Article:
Homes near top English state schools cost 13% more on average

New research from Lloyds Bank released on Friday indicates that average property prices in the postal districts of the top 30 state schools in England have now reached GBP344,446, an average GBP40,728, or 13%, higher than county averages of GBP303,738.

Lloyds Bank figures reveal that properties near the best performing state schools were valued at 9.2 times average gross annual earnings, which is reportedly significantly higher than the average across England of 7.7 times average gross annual earnings. Top schools are defined as those secondary schools that achieved the best GCSE results in 2014.

The banking company’s research found that the postal districts of a fifth of top state schools command a housing premium of over GBP125,000, when compared to surrounding areas. Parents of pupils who attend Beaconsfield High School in Beaconsfield pay the the largest premium for their homes, with properties selling at an average GBP636,132, which is 186% above the average house price of GBP342,166 in neighbouring locations.

House prices in the postal district of The Henrietta Barnett School in Barnet were the second highest, trading at a premium of GBP418,860, followed by St. Olave’s and St. Saviour’s Grammar School in Orpington with an average premium of GBP180,447, then the Tiffin schools in Kingston upon Thames at GBP137,665.

However, the research showed that not all top rated schools are located in expensive areas. Of England’s top 30 state schools, 16 are in locations with an average property price below the average in neighbouring areas. Homes in the postal district of Aylesbury High School trade at a discount of GBP122,506, compared to the county average of GBP342,166. The next largest house price discounts in cash terms, are in Reading, Berkshire, where Reading School and Kendrick School are located, at GBP119,485. The Reading schools are followed by Queen Elizabeth’s School in Barnet, at GBP95,681 and Westcliff High School for Boys Academy in Essex at GBP58,970.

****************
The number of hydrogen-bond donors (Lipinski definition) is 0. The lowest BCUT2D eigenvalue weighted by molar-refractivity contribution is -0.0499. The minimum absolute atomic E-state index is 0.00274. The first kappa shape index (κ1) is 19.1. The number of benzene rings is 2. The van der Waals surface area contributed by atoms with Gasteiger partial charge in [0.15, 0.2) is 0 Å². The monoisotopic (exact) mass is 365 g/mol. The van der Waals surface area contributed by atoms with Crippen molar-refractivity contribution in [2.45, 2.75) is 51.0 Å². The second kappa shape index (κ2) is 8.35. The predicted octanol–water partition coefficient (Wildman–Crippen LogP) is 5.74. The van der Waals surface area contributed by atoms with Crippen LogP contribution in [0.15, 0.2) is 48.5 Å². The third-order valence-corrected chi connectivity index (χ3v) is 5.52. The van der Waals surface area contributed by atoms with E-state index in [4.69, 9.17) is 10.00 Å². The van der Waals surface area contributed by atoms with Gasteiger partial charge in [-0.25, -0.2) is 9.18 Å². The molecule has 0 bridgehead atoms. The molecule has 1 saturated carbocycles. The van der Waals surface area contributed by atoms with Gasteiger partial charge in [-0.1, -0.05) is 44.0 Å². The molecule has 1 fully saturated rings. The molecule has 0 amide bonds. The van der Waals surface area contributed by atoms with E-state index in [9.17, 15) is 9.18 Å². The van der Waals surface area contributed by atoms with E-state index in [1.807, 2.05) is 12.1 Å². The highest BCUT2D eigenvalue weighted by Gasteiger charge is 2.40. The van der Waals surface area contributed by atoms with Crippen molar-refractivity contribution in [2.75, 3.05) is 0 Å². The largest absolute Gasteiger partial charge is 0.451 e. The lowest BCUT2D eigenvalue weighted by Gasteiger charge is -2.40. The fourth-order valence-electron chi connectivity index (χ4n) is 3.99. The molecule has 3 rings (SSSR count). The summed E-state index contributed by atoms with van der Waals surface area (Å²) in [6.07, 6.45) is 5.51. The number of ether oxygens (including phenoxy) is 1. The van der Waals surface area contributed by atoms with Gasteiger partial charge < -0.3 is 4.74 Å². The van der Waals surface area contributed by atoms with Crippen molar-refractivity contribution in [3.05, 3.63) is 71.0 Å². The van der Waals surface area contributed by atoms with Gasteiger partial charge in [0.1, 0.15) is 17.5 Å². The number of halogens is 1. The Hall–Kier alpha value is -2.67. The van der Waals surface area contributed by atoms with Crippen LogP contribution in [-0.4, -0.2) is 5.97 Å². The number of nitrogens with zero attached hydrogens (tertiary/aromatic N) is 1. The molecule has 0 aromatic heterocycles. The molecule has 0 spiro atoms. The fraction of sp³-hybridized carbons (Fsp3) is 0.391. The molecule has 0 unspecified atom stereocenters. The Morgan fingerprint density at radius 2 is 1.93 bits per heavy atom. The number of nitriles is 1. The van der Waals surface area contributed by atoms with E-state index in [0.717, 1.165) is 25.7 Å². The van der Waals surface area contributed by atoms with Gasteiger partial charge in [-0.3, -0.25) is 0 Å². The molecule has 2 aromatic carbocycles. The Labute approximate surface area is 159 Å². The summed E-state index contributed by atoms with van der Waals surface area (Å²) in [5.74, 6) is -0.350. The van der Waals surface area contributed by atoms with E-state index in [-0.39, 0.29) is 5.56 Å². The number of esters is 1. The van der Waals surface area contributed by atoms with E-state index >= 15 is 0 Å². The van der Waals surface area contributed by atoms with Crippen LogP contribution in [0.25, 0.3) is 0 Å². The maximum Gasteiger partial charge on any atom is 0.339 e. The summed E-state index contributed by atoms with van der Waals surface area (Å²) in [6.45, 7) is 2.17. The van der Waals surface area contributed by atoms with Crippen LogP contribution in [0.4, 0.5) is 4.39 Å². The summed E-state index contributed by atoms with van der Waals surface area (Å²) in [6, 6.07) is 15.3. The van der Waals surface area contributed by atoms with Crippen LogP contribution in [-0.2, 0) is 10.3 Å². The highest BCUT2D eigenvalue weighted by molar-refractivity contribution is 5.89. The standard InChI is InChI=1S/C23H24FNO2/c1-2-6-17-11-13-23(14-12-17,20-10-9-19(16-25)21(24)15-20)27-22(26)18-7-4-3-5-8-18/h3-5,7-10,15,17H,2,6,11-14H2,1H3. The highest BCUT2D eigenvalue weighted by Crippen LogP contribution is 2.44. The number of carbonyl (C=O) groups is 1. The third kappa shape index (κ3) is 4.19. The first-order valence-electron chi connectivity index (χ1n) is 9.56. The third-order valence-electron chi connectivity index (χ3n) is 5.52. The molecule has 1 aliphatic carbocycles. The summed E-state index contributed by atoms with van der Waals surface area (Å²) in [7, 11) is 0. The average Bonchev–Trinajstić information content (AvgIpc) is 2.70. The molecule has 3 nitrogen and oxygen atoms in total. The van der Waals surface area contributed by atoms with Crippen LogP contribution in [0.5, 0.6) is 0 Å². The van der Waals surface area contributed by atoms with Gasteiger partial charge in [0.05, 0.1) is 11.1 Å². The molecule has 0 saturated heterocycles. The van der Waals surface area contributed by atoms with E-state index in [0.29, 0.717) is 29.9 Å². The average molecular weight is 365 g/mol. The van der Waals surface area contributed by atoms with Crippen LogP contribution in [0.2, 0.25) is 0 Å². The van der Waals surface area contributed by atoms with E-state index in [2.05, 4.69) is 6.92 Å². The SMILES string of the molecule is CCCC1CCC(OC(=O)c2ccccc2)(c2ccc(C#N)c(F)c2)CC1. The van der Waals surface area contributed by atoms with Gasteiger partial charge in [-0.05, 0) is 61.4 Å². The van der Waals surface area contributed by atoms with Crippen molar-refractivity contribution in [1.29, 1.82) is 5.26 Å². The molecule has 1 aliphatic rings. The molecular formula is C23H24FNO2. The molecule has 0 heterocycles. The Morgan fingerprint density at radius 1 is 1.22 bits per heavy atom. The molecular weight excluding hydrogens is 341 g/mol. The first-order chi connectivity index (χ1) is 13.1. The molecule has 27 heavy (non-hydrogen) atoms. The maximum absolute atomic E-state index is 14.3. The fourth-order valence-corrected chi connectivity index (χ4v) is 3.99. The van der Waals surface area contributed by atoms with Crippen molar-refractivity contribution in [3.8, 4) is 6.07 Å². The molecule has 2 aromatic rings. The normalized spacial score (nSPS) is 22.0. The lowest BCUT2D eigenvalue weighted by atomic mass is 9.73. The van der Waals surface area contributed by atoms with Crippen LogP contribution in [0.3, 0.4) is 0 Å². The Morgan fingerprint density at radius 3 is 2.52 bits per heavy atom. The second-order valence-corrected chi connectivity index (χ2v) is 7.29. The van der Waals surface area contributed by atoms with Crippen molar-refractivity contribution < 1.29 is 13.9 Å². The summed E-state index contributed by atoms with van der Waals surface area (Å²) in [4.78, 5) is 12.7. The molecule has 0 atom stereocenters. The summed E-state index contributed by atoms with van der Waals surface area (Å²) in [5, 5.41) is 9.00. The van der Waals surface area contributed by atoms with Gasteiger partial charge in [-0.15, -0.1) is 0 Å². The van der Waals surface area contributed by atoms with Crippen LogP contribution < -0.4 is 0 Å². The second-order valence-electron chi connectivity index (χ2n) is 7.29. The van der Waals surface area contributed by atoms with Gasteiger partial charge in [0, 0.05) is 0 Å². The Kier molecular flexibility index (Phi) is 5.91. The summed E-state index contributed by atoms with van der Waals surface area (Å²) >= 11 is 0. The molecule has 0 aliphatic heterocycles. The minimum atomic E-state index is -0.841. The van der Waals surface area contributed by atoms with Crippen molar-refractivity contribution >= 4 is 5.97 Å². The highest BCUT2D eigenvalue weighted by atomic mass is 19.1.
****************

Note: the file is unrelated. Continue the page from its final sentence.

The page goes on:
Andrew Mason, mortgages director at Lloyds Bank mortgages director, commented:”In general, homes close to the nation’s top performing state schools command a significant premium over neighbouring areas. The presence of a top performing state school appears to help support property values in many of these locations as parents compete with other buyers to land the property that gives their child the best possible chance to attend their chosen school.”

UK house prices rise three times the rate of wage inflation

House prices in the UK have continued to stretch further away from the reach of millions of workers, a new study confirmed today.

Research from the National Housing Federation shows that house prices have risen three times as much as average incomes over the last ten years.

In 2001 the average price of a home stood at GBP121,769 and the average salary was GBP16,557. A decade later the price of a home had shot up 94% to GBP236,518, while wages rose just 29% to GBP21,330. The result is that buying a home has become increasingly unaffordable for many people.

To make matters worse, saving for a mortgage has become harder as the amount of deposit needed to get a mortgage has risen by 386%. In 2001 the deposit for a typical 90% mortgage was GBP12,177, corresponding to about nine months’ salary. By 2011, after the financial crisis, banks were generally less willing to lend 90% of the price and the the deposit needed for a typical 75% mortgage had ballooned to GBP59,129, almost three years’ salary.

At the same time the cost of renting has increased, a letting group said today. LSL Property Services plc, which owns a letting agent network that includes national chains Your Move and Reeds Rains, reported that the average rent paid by private tenants in England and Wales had reached a new record high of GBP725 a month in July.

Average rents rose by 1% compared to June and were 2.9% higher than a year ago, fuelled by strong demand for rented accommodation due to the growing number of people unable to get a mortgage.

Housing charity Shelter has called for government action to increase house building in order to address the housing crisis, after official figures released yesterday revealed a 24% decrease in the number of new homes started. Only 21,540 new homes were started by builders in the three months to June 2012, down 24% from the same period a year ago and a 10% decrease from the first three months of the year.